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Swept source optical coherence tomography and optical coherence tomography angiography in pediatric enhanced S-cone syndrome: a case report

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Journal of Medical Case Reports201812:287

https://doi.org/10.1186/s13256-018-1819-4

  • Received: 17 March 2018
  • Accepted: 28 August 2018
  • Published:
Open Peer Review reports

Abstract

Background

Enhanced S-cone syndrome is an autosomal recessive retinal dystrophy related to a defect in a nuclear receptor gene (NR2E3) that leads to alteration in cells development from rod to S-cone. This retinal dystrophy may be associated with retinal schisis. The aim of this report is to describe structural optical coherence tomography and optical coherence tomography angiography features in a case of enhanced S-cone syndrome associated with macular schisis.

Case presentation

A Caucasian 13-year-old girl underwent measurement of best corrected visual acuity, ophthalmoscopic evaluation, and fundus autofluorescence examination. Photopic and scotopic electroretinography were carried out as well. Enhanced S-cone syndrome was suspected on the basis of clinical and electrophysiological findings. Structural optical coherence tomography and optical coherence tomography angiography allowed the further characterization of the associated macular schisis.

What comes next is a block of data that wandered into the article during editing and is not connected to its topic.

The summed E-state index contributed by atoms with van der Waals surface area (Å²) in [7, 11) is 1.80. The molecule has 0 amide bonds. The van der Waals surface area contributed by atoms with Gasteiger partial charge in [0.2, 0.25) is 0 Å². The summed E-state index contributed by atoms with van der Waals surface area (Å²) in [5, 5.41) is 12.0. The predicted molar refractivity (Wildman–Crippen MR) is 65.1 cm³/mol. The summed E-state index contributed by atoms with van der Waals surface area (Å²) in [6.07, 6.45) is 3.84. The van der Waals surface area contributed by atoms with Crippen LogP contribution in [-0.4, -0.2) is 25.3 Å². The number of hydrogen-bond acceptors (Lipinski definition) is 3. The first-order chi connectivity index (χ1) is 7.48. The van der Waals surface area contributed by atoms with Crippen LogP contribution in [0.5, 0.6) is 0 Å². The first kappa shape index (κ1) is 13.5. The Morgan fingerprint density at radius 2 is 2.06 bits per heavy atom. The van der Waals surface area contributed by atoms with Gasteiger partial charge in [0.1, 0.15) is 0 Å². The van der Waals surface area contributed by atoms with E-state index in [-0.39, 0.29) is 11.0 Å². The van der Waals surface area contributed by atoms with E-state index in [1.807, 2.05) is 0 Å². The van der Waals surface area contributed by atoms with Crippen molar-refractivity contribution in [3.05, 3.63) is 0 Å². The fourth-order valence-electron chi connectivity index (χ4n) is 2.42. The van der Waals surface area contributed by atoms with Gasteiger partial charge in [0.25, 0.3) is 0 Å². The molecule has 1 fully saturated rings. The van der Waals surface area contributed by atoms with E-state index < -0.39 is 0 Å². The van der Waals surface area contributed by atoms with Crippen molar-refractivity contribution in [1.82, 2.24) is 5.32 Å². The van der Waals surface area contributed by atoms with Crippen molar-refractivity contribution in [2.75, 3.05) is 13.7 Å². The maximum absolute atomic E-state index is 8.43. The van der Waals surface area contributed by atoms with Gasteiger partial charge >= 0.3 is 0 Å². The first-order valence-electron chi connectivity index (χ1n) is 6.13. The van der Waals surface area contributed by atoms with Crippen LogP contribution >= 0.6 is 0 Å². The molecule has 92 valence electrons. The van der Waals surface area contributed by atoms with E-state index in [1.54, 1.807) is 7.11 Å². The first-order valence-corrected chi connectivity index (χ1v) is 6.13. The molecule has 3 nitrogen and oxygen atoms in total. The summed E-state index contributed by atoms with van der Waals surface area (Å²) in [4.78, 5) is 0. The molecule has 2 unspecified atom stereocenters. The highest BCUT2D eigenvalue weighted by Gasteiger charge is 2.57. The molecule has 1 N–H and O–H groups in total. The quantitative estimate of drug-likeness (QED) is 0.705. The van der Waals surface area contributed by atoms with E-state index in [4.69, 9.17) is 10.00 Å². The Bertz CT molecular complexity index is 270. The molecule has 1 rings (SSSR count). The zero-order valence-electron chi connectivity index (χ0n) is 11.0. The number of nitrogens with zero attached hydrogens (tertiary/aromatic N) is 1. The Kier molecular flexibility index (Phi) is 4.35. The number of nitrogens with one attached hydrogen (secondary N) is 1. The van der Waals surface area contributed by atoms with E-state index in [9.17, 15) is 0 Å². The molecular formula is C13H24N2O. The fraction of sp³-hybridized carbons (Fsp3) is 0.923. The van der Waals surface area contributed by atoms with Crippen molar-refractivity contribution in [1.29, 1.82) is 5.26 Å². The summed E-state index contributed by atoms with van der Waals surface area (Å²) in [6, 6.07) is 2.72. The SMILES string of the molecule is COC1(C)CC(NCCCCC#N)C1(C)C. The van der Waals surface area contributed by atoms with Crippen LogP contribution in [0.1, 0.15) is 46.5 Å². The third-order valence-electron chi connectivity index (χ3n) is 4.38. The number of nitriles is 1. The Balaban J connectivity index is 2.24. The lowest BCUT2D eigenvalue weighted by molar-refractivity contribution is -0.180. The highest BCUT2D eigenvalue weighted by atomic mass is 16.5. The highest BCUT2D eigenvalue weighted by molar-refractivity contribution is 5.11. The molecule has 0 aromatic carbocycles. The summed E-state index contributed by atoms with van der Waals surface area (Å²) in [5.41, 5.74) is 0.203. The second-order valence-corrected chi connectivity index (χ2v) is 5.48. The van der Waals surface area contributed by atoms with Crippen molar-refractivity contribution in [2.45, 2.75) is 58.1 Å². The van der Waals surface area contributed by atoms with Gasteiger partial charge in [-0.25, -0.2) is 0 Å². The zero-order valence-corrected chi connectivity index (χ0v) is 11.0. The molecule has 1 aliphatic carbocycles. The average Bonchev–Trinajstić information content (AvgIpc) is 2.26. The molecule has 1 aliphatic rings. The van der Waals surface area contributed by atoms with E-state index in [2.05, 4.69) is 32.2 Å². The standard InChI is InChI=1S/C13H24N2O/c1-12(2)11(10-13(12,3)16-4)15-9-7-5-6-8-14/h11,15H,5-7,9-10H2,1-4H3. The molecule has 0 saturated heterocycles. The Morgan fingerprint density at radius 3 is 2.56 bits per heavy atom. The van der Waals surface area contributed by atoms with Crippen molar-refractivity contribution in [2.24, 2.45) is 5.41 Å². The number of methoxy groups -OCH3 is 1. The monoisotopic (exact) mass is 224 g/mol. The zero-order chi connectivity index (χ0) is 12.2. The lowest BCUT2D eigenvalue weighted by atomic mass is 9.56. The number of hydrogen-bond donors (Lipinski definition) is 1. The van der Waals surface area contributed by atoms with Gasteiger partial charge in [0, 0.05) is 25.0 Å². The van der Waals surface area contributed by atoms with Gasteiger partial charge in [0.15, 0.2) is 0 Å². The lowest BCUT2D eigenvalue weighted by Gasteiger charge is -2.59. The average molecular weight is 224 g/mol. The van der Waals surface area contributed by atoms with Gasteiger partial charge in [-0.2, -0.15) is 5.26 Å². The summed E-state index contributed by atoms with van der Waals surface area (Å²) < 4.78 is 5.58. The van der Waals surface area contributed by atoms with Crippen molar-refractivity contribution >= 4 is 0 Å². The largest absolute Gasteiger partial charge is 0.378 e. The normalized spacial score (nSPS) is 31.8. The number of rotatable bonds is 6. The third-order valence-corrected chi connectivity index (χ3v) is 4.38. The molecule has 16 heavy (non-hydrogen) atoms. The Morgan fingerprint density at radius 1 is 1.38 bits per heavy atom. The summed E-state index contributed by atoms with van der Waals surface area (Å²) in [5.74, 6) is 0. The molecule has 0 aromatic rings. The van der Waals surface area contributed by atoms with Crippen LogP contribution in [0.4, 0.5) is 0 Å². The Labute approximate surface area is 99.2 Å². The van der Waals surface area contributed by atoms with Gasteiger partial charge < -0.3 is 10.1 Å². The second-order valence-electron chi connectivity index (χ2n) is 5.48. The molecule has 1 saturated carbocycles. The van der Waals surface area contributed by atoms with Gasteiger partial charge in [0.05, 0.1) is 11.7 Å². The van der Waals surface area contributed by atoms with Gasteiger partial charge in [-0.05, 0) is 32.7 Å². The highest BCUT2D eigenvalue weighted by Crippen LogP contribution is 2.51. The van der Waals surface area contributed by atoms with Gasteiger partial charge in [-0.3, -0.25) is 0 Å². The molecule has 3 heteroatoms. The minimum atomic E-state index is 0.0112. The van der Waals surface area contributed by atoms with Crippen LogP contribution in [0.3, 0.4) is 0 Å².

Genetic analysis not only confirmed the diagnosis but increased the clinical novelty of this case report by showing two variations in the NR2E3 gene probably related to the phenotype: a missense variation c.1118T>C which leads to the substitution of leucine with proline in amino acid position 373, and c.349+5G>C, which involves a gene sequence near a splicing site.

Conclusions

Swept source structural optical coherence tomography (B scans and “en face” images) and optical coherence tomography angiography allowed the observation of retinal structural details and the involvement of each retinal layer and capillary plexus in enhanced S-cone syndrome. Of interest, neither of the two NR2E3 gene variants found in this case report have been linked to any form of retinopathy.

Keywords

  • Bilateral schisis
  • Enhanced S-cone syndrome
  • “En face” OCT
  • Hereditary retinal dystrophy
  • Innovative biotechnology
  • OCT angiography
  • S-cone specific ERG
  • Swept source OCT

Background